The Clash of My Outdoor Loves

Like any outdoor adventurer, the feeling of being out in the middle of the wilderness and interacting with it is exhilarating. It is as debilitating as it is enabling, and somehow I find the balance–most of the time. And this is all dependent on how I am engaging with it.

Phil's World, CO: It was 98 degrees out in this picture. We drove into town and ended up riding midday. This is the overlook near the trailhead before Ribs.
Phil’s World, CO: It was 98 degrees out in this picture. We drove into town and ended up riding midday. This is the overlook near the trailhead before Ribs.

Recently, I spend more time mountain biking than anything else. My love is divided between mountain biking and climbing, but most of my friends are into cycling as opposed to climbing. With that said, I am falling more and more in love with cycling. Sure I commute a lot, and I ride in town quite a bit, but my true passion falls into the mountain biking category.

I went from 3 – 6 mile rides to 10 – 15. I now enjoy riding longer. With every ride comes a new threshold that I ambitiously embrace.

This epiphany came when I went to a trail expo in Del Norte, CO (pronounced ‘Del Nort’ by the locals). This was near the end of June. We rode Phil’s World again Sunday but in the middle of the day, 98 degrees fahrenheit (yuck), so we only took one order of ribs.

It was off to Del Norte for some exciting riding.

We were among the first groups to ride the trail at Penitente Canyon, led by the designer himself. The expo is part of a bigger movement to keep tourism up in Del Norte and bring a wider variety of people to the area. The trail was a little shoddy at first, only because the weeds were growing back.

It was beautiful.

The trail wrapped around the hills dropping down into the ravines and back out again. Some intense rocky climbs and after a breathtaking view, we dropped down some rock trails. The trail weaved in and out, around, up over, and down some large boulders. It switched into a more smooth, rolling singletrack near the bottom and then back up the road to the cars.

That description doesn’t do the trail justice. It was 17 miles of scenic riding. The trail definitely caters to intermediate to expert. We sessioned some daring B-lines, but every intense drop had its own re-route so you didn’t have to take it if you didn’t want to. But I did.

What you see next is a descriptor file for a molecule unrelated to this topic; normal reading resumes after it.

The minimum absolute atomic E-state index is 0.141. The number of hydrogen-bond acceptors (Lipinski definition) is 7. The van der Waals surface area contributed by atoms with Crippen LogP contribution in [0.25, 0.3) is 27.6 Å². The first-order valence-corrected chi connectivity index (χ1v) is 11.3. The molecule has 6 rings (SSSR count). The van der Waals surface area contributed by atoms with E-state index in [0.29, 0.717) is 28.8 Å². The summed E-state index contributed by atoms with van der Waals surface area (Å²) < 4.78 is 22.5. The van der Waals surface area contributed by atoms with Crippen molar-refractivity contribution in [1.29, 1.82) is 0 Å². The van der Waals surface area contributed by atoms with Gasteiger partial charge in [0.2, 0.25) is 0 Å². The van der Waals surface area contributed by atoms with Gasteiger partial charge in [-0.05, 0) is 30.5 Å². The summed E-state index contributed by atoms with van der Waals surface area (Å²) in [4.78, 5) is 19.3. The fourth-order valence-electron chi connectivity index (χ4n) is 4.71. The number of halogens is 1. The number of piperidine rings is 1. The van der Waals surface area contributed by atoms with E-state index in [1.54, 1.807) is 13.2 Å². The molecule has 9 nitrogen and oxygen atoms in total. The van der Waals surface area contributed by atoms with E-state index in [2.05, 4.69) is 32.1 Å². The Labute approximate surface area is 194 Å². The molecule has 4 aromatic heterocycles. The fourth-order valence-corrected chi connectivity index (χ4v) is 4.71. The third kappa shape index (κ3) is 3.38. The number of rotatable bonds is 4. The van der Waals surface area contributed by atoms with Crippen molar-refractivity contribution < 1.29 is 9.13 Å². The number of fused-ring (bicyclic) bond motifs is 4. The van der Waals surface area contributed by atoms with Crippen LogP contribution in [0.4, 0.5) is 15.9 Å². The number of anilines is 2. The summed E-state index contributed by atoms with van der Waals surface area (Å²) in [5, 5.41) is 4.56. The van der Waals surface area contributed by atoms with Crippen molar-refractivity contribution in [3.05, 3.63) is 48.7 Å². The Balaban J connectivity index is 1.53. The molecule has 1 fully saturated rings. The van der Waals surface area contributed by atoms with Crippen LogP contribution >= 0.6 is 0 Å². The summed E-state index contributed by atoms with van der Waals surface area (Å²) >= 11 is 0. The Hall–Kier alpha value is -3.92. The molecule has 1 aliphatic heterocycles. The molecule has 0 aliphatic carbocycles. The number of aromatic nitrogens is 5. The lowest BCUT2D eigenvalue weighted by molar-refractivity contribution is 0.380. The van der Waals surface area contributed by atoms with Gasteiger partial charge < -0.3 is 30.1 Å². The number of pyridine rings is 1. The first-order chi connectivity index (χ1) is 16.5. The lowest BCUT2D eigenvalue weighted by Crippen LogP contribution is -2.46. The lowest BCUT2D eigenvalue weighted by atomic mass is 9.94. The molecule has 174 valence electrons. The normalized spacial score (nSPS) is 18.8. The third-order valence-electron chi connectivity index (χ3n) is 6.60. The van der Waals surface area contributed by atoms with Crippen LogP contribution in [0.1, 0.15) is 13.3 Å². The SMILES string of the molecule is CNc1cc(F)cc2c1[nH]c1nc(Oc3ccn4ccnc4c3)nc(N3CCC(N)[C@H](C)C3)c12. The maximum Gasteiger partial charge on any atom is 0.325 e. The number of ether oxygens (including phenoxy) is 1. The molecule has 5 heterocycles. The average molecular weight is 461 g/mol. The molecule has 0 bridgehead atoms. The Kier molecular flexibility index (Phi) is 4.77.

My semi-smile entering the rock garden section of Pentetinte Canyon out side of Del Norte, CO.
My semi-smile entering the rock garden section of Penitente Canyon out side of Del Norte, CO.

We didn’t hit the trail until close to 10 in the morning, which left us riding in the heat of the day. Not hotter than Burque though.

Even at 8,000′ I still felt good. The trail bounced around between 8 and 9000′. And afterwards, I slept for two hours. Yikes.

But after the ride, I realized I was a lot stronger than I thought, as a rider. I think that came in part from the different group dynamic. In previous groups, the riding was not a style I enjoyed.

I eternalized that feeling and apply it to my rides now. This is also taken from a page in Climbing, the magazine when the author talks about remember past feats in moments of insecurity and uncertainty. The moral of the tale was that you need to believe in yourself, know your strengths and limits, and with limits comes pushing them. All too often I am comfortable with where I am in my zone. Improvement doesn’t come from repetition, though.

I logged one of my longer inner city rides this week, in part due to the new found realization that I can ride more than I think. I will stop short of rambling about all of my rides and conclude on this semi-cliche thought, that perhaps you really are only as strong as you believe you are. Of course there is a finite amount of strength that everyone has, but I think it is fair to say we each know our limits– and I challenge you to push them this week.

Until next time,


“There is nothing more dangerous than the moment you become a hostage to yesterday’s comfort zone.” –Rob Thompson


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